seeking to prove that the Certificate of Appropriateness issued by the Landmarks Preservation Commission compromised the Landmark-worthy qualities the Commission agreed to protect with its exterior and interior designations. A settlement of the suit yielded some more stringent requirements concerning the vault walls and the partitions dividing the two retail spaces, and it laid the groundwork for the return of the two Bertoia sculptures, which had previously been removed as property of Chase Bank.

...The completed alterations exhibit some respect for the buildings landmark architectural qualities. The entry doors from Fifth Avenue are minimally detailed and fit within the original street-wall framing. Divisions between the two retail spaces are of clear glass for the first several feet behind the glazed facade to minimize their visual presence. The luminous ceilings, which had suffered decades of ad hoc modifications, have been replaced with up-to-date components that accurately replicate the original appearance. And the Bertoia works are reinstalled in appropriate locations where they can be appreciated.[9]

The settlement was agreed to in February 2012.[8]

Following the conclusion of the renovation, Skidmore, Owings & Merrill listed the site area as 12,522 square feet, the project area as 30,000 square feet, and the building height at 74 square feet.[15]

Ownership history[edit]

The building was originally owned by the Manufacturers Trust Company, which merged with Central Hanover Bank & Trust Company (Hanover Trust) to become Manufacturers Hanover Trust Company, which in turn merged with Chemical Bank, which was absorbed into Chase Manhattan and is now JPMorgan Chase & Company.[8] Manufacturers Hanover acquired full ownership of the land underlying the building from the Mutual Life Insurance Company of New York in February 1992.[10] In 2000 or 2001, Chase sold the building to Tahl Propp Equities, but retained ownership of the Bertoia sculptures.[8][14] The Vornado Realty Trust acquired the property in 2009. In 2010, Chase closed its bank branch in the building.[2][8]

Tenants[edit]

The flagship Joe Fresh store, which opened in 2012, occupies 14,000 square feet of retail space on the ground floor and second-floor mezzanine.[16][17][18][19]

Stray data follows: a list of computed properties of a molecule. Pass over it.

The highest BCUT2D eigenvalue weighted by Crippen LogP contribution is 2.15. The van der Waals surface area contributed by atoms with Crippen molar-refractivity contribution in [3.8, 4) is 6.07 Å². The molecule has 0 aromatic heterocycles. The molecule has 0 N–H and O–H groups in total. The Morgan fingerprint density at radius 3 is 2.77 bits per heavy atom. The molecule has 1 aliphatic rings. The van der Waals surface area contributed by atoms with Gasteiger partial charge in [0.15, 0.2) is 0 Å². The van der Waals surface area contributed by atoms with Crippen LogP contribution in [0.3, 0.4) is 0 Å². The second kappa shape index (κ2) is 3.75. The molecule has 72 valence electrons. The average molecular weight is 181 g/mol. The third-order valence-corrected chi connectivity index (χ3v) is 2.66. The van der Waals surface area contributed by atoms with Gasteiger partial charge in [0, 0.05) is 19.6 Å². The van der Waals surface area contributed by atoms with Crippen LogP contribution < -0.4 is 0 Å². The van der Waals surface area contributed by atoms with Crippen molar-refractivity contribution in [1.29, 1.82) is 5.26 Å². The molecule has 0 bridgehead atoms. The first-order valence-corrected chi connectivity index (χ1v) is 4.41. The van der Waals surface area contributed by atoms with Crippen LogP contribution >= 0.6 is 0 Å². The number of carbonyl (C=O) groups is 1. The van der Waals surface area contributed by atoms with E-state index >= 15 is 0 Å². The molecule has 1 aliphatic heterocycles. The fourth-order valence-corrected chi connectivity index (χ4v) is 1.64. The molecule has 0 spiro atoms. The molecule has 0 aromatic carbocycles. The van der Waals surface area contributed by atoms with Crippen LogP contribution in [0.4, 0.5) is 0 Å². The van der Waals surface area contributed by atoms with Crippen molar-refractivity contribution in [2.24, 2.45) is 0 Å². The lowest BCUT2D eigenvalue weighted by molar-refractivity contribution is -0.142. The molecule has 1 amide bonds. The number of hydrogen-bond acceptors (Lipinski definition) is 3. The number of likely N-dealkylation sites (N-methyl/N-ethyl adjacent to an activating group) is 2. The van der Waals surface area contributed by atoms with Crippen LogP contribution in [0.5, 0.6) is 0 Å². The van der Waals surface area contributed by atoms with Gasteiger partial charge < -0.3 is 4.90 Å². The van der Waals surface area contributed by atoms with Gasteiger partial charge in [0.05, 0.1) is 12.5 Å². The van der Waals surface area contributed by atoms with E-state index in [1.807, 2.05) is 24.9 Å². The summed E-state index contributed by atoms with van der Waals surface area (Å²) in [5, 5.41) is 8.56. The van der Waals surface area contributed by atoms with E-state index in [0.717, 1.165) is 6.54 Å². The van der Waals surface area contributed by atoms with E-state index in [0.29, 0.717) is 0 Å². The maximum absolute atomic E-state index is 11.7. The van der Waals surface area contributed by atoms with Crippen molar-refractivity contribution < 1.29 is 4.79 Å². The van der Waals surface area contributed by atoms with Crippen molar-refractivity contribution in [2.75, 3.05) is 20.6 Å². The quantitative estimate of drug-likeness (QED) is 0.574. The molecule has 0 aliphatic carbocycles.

Design awards[edit]

The building's original design received the Architectural League of New York Gold Medal for Architecture and Municipal Art Society's Plaque of Commendation in 1955, and the Fifth Avenue Association's Award for Excellence in 1956.[10] The 2012 renovation and adaptive reuse received a 2013 American Institute of Architects New York City Chapter Design Award and a 2013 Architectural Record "Good Design is Good Business" award.[15]

See also[edit]

References[edit]

Notes

  1. ^ a b Pogrebin, Robin. "World Monuments Fund Places Manufacturers Hanover Building on At-Risk List" New York Times (October 5, 2011)
  2. ^ a b c d e f g h Newman, Andy. "Interior of Fifth Ave. Bank Building Is Named a Landmark" New York Times (February 15, 2011)
  3. ^ a b c d e f g h i j k Pogrebin, Robin. "Modernist Landmark Behind a Court Battle" New York Times (September 28, 2011)
  4. ^ a b c White, Norval & Willensky, Elliot with Leadon, Fran (2010). AIA Guide to New York City (5th ed.). New York: Oxford University Press. ISBN 9780195383867. , p.271
  5. ^ a b "Past Watch Site: 510 Fifth Avenue" on the World Monuments Fund website
  6. ^ a b c Postal, Matthew A., Manufacturers Trust Company Building Interior Designation Report, New York City Landmarks Preservation Commission (February 15, 2011)
  7. ^ New York City Landmarks Preservation Commission; Postal, Matthew A. (ed. and text); Dolkart, Andrew S. (text). (2009) Guide to New York City Landmarks (4th ed.) New York: John Wiley & Sons. ISBN 978-0-470-28963-1, p.103
  8. ^ a b c d e f g h i Dunlap, David W. "Behind the Low-Priced Clothing, a Priceless Midcentury Sculpture" New York Times (May 31, 2012)
  9. ^ a b Advocacy: 510 Fifth Avenue, DOCOMOMO website
  10. ^ a b c Harris, Gale. "Manufacturers Trust Company Building Designation Report" New York Landmarks Preservation Commission (October 21, 1997)
  11. ^ Robinson, Mark. "Golden Arbor Sculpture by Harry Bertoia at the 510 Fifth Ave Building" on The189.com (April 25, 2012)
  12. ^ Davies, Pete. "Vornado Kisses, Makes Up at 510 Fifth: Bertoia Moving Back" Curbed NY (February 9, 2012)
  13. ^ Restoring and Installing a Bertoia Screen at Joe Fresh, Elle Decor (YouTube video).
  14. ^ a b Ada Louise Huxtable, A Landmark Jewel Box Loses Its Biggest Gem (November 4, 2010), Wall Street Journal.
  15. ^ a b 510 Fifth Avenue Renovation and Adaptive Reuse - New York, New York, Skidmore Owings & Merrill.
  16. ^ Feisel, Ken. "510 Fifth Avenue Revisited" on the World Monuments Fund website (April 9, 2012)
  17. ^ Fishman, Elana. "Inside Joe Fresh's Brand-New Fifth Avenue Flagship" Lucky Magazine (April 4, 2012)
  18. ^ Harrison, Daniel. "Joe Fresh: 510 Fifth Ave", Time Out New York (April 4, 2012)
  19. ^ Davies, Pete. "At 510 Fifth Avenue, a Landmark with a Fresh Look" Curbed NY (March 30, 2012)

External links[edit]